JUPITER, Fla. — Arriving for the first time at the St. Louis Cardinals' spring training clubhouse, Scott Linebrink plopped down an Atlanta Braves equipment bag in front of his locker stall.
It was a vivid reminder of the front row seat the relief pitcher had during the collapse that helped the Cardinals make their improbable World Series title drive last fall. The Braves were 9-18 in September, and the 35-year-old right-hander took the loss in a 13-inning setback to the Phillies on the final day that gave St. Louis the NL wild card.
"It was crazy. It was like a three-week car wreck watching it in slow motion," Linebrink said. "I felt like we had as good of a team as I've played on and I definitely thought we'd go deep in the playoffs, but we just, we ran out of gas. It was hard to watch, knowing how good we were for 5 1/2 months."
Linebrink surrendered the go-ahead run on a two-out bloop single by Hunter Pence off the fists that dropped between first baseman Freddie Freeman and second baseman Dan Uggla, barely making it to the outfield grass.
"Somebody the other day was talking about that Pence hit that beat us and they were like 'Who was that pitching?' Uh, it was me," Linebrink said, chuckling.
A few months of separation has provided perspective. Linebrink said the Atlanta bullpen was overworked because of a mostly young rotation that didn't usually go deep into game.
"I think a 162-game season has a way of working itself out and the best team always wins. You can't slide into anything," Linebrink said. "The best team won, but it wasn't a whole lot of fun being on the team that lost that spot on the last day of the season."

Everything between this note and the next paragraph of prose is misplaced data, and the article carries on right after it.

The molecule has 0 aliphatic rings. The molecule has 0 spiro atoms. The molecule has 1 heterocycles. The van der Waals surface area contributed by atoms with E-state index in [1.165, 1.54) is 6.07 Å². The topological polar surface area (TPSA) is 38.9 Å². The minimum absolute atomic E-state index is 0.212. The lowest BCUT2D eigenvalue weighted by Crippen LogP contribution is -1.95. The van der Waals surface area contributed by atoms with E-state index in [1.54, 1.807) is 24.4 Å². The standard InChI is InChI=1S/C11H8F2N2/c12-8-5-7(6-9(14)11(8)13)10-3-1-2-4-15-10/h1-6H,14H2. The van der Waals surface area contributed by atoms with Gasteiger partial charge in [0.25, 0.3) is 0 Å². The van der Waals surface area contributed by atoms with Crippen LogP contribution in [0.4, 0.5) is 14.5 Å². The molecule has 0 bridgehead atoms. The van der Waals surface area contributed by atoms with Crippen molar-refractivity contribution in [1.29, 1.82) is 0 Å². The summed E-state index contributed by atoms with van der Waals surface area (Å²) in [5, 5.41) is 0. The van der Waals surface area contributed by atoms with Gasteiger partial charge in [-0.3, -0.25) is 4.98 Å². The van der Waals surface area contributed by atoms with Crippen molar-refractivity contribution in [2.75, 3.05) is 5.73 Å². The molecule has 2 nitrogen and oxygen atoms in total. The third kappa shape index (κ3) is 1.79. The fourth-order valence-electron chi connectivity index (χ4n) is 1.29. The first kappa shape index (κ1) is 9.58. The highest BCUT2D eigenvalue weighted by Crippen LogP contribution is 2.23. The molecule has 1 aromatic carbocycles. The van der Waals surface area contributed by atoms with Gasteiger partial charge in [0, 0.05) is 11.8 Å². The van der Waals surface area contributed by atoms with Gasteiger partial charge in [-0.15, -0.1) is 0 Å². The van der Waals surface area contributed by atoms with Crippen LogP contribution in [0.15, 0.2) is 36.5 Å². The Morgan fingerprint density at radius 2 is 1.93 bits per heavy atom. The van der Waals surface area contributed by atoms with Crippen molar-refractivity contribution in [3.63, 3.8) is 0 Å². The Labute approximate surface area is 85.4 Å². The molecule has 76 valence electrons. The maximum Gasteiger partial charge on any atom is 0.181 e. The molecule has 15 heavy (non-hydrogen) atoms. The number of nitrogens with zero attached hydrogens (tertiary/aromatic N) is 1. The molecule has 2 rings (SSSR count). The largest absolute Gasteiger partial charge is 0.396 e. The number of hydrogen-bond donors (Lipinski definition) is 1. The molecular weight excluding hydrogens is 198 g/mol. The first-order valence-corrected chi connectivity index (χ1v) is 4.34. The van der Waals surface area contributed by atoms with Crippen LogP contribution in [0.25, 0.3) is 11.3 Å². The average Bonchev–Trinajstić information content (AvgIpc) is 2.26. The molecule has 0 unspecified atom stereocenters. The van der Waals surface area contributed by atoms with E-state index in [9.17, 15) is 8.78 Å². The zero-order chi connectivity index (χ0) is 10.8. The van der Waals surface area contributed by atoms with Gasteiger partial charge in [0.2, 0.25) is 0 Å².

By the second day of workouts for pitchers and catchers, the Braves bag was gone.
"They probably threw it away," Linebrink said. "Good riddance."
The Cardinals signed Linebrink to a minor league contract with an invitation to spring training, and is envisioned as an elder statesman type who can help school a mostly young bullpen. He's been a consistently solid middle reliever for five other teams, and was 4-4 with a 3.64 ERA in 64 games last season with Atlanta.
St. Louis was his first choice in free agency among a handful of offers, one of which included a roster spot. He's long admired the city and the organization's reputation. Not to mention the Cardinals are coming off their second title in five seasons and have the look of a contender despite losing Albert Pujols in free agency, manager Tony La Russa to retirement and pitching coach Dave Duncan, who didn't return so he could focus on his wife's medical recovery.
"When I would make a list of pros and cons going anywhere, there's always a few cons," Linebrink said. "But when you're talking about St. Louis, I can't think of anything bad. You go to a team that's ready to win immediately."
Linebrink has averaged little more than an inning for his 607 career appearances, but showed the Cardinals some work ethic on Monday. He was still throwing off a practice mound several pitches after the other three that had been in the same group had shut it down, estimating his session lasted 45 pitches.
He's one of probably nine pitchers competing for seven spots in St. Louis.
"The majority of his innings were late in the game on a team that had a great season," new manager Mike Matheny said. "I think he brings a lot to the table."